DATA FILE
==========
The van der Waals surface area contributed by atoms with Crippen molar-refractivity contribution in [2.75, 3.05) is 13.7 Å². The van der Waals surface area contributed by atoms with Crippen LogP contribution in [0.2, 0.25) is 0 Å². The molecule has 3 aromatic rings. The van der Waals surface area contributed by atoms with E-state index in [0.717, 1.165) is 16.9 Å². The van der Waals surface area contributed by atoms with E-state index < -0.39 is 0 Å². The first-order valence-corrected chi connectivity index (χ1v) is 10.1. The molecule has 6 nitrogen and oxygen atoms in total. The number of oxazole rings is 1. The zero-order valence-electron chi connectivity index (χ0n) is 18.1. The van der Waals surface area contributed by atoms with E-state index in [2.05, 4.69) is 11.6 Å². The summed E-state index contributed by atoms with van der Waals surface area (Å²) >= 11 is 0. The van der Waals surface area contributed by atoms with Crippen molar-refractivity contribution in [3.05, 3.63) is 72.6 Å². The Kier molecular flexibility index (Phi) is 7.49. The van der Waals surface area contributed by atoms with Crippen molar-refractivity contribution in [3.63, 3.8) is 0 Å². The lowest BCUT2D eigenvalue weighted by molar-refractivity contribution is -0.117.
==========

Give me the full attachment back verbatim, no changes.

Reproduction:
The van der Waals surface area contributed by atoms with Crippen molar-refractivity contribution in [2.75, 3.05) is 13.7 Å². The van der Waals surface area contributed by atoms with Crippen LogP contribution in [0.2, 0.25) is 0 Å². The molecule has 3 aromatic rings. The van der Waals surface area contributed by atoms with E-state index in [0.717, 1.165) is 16.9 Å². The van der Waals surface area contributed by atoms with E-state index < -0.39 is 0 Å². The first-order valence-corrected chi connectivity index (χ1v) is 10.1. The molecule has 6 nitrogen and oxygen atoms in total. The number of oxazole rings is 1. The zero-order valence-electron chi connectivity index (χ0n) is 18.1. The van der Waals surface area contributed by atoms with E-state index in [2.05, 4.69) is 11.6 Å². The summed E-state index contributed by atoms with van der Waals surface area (Å²) >= 11 is 0. The van der Waals surface area contributed by atoms with Crippen molar-refractivity contribution in [3.05, 3.63) is 72.6 Å². The Kier molecular flexibility index (Phi) is 7.49. The van der Waals surface area contributed by atoms with Crippen molar-refractivity contribution in [3.63, 3.8) is 0 Å². The lowest BCUT2D eigenvalue weighted by molar-refractivity contribution is -0.117.